… yeah, I’m probably in sewing withdrawal. I should have a bit of real time later today to work on my Bird on a Wire tee

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My mother is many things…

Not least of which is an enabler.

"New" Pfaff 360

Thank you, Mom. Merry Christmas.

This is a Pfaff 360. Some time in the 60s, it was a top of the line embroidery machine—that little colourful wheel thingy gives you the settings for the various stitches. My mom bought hers in the early 70s, second-hand, for about $250; this is still what a lot of them go for, from some quick googling. It’s the machine I learned on,  and measure every other machine against.

When I saw the case with the ribbon tied to the handle, I nearly had a heart attack, and had to open it up right away and check the attachments to make sure it wasn’t her machine. Fortunately, no. This is the machine a friend of my mom’s has been sitting on, but not actually using, for a while now.

This one has had a bit of a rougher life than my mom’s, I think. It’s a bit dinged up and the automatic threader is missing (not that I even knew it had one before Mom mentioned it.) The tension is giving me a bit of grief, although I think it’s just a little sticky and probably needs cleaning. I already messed around with some free motion satin-stitch embroidery and it sucked considerably less than I thought it would.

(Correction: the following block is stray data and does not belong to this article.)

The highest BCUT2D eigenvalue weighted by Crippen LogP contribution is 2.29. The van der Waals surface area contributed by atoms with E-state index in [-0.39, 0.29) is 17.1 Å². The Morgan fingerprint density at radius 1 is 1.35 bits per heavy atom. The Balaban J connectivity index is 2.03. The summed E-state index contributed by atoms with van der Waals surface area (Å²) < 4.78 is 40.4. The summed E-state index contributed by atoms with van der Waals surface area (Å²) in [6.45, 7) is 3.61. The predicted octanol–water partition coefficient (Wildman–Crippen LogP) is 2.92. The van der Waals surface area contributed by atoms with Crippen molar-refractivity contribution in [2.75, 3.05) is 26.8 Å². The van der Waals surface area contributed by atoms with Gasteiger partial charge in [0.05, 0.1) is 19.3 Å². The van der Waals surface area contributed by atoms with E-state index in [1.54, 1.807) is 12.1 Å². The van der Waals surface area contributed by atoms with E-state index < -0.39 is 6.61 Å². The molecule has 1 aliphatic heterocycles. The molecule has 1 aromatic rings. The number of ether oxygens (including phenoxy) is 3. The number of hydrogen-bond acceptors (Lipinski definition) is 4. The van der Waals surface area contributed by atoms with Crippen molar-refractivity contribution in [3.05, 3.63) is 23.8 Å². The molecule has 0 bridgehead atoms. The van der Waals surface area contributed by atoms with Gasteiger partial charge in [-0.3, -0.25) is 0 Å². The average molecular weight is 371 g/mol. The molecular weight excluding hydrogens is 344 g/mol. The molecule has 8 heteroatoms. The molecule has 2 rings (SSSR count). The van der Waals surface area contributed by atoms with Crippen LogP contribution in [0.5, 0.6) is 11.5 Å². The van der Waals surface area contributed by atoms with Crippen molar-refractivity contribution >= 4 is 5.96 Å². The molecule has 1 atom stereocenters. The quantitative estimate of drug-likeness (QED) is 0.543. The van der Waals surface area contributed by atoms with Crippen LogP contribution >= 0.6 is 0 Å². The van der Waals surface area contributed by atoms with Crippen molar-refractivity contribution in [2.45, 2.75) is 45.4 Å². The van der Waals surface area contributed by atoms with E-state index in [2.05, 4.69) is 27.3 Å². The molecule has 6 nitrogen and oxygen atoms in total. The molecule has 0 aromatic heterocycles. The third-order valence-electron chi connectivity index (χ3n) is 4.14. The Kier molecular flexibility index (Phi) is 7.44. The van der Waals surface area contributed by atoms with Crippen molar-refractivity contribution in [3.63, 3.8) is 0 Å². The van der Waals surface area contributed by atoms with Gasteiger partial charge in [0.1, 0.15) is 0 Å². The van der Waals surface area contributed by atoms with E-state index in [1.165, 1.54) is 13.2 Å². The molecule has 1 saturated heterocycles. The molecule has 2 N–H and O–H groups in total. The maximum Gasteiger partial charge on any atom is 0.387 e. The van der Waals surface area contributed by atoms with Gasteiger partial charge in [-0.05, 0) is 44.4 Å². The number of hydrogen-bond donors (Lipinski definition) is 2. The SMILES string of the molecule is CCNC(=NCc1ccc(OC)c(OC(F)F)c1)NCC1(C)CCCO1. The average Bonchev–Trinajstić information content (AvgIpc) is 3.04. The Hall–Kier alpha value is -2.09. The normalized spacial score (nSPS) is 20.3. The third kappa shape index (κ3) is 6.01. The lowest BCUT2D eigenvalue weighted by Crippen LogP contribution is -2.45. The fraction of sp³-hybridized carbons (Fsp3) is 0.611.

Every sewing machine feels a little different to “drive”, y’know? Some are zippy and light, some are sluggish, some are powerful. The Pfaff 360 isn’t as fast as my new Janome (or, for that matter, the old Army Machine, which when it’s going, goes like crazy), but it’s solid, powerful, and can chew through anything you can fit under the presser foot. And most importantly, it feels right.